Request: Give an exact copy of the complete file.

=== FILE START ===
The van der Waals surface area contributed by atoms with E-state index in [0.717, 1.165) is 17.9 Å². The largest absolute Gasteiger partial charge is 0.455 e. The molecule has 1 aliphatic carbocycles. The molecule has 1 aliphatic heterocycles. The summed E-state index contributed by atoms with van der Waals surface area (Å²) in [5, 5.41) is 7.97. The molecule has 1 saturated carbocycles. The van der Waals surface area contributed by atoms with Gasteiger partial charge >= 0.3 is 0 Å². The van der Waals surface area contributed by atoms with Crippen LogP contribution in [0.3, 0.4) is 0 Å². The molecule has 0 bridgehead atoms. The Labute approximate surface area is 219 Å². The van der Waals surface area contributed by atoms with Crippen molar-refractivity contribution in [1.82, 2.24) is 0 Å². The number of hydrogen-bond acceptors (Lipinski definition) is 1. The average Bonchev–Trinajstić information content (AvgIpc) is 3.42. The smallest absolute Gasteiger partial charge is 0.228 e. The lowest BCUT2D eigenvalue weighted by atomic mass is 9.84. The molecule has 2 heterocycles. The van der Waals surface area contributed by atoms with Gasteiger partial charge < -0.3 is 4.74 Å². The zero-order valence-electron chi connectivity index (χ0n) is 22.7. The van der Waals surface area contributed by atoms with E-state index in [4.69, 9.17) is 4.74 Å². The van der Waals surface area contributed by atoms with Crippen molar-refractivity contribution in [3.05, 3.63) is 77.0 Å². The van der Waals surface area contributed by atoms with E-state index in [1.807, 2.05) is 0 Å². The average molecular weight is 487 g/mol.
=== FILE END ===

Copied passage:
The van der Waals surface area contributed by atoms with E-state index in [0.717, 1.165) is 17.9 Å². The largest absolute Gasteiger partial charge is 0.455 e. The molecule has 1 aliphatic carbocycles. The molecule has 1 aliphatic heterocycles. The summed E-state index contributed by atoms with van der Waals surface area (Å²) in [5, 5.41) is 7.97. The molecule has 1 saturated carbocycles. The van der Waals surface area contributed by atoms with Gasteiger partial charge >= 0.3 is 0 Å². The van der Waals surface area contributed by atoms with Crippen LogP contribution in [0.3, 0.4) is 0 Å². The molecule has 0 bridgehead atoms. The Labute approximate surface area is 219 Å². The van der Waals surface area contributed by atoms with Crippen molar-refractivity contribution in [1.82, 2.24) is 0 Å². The number of hydrogen-bond acceptors (Lipinski definition) is 1. The average Bonchev–Trinajstić information content (AvgIpc) is 3.42. The smallest absolute Gasteiger partial charge is 0.228 e. The lowest BCUT2D eigenvalue weighted by atomic mass is 9.84. The molecule has 2 heterocycles. The van der Waals surface area contributed by atoms with Gasteiger partial charge < -0.3 is 4.74 Å². The zero-order valence-electron chi connectivity index (χ0n) is 22.7. The van der Waals surface area contributed by atoms with E-state index in [4.69, 9.17) is 4.74 Å². The van der Waals surface area contributed by atoms with Crippen molar-refractivity contribution in [3.05, 3.63) is 77.0 Å². The van der Waals surface area contributed by atoms with E-state index in [1.807, 2.05) is 0 Å². The average molecular weight is 487 g/mol.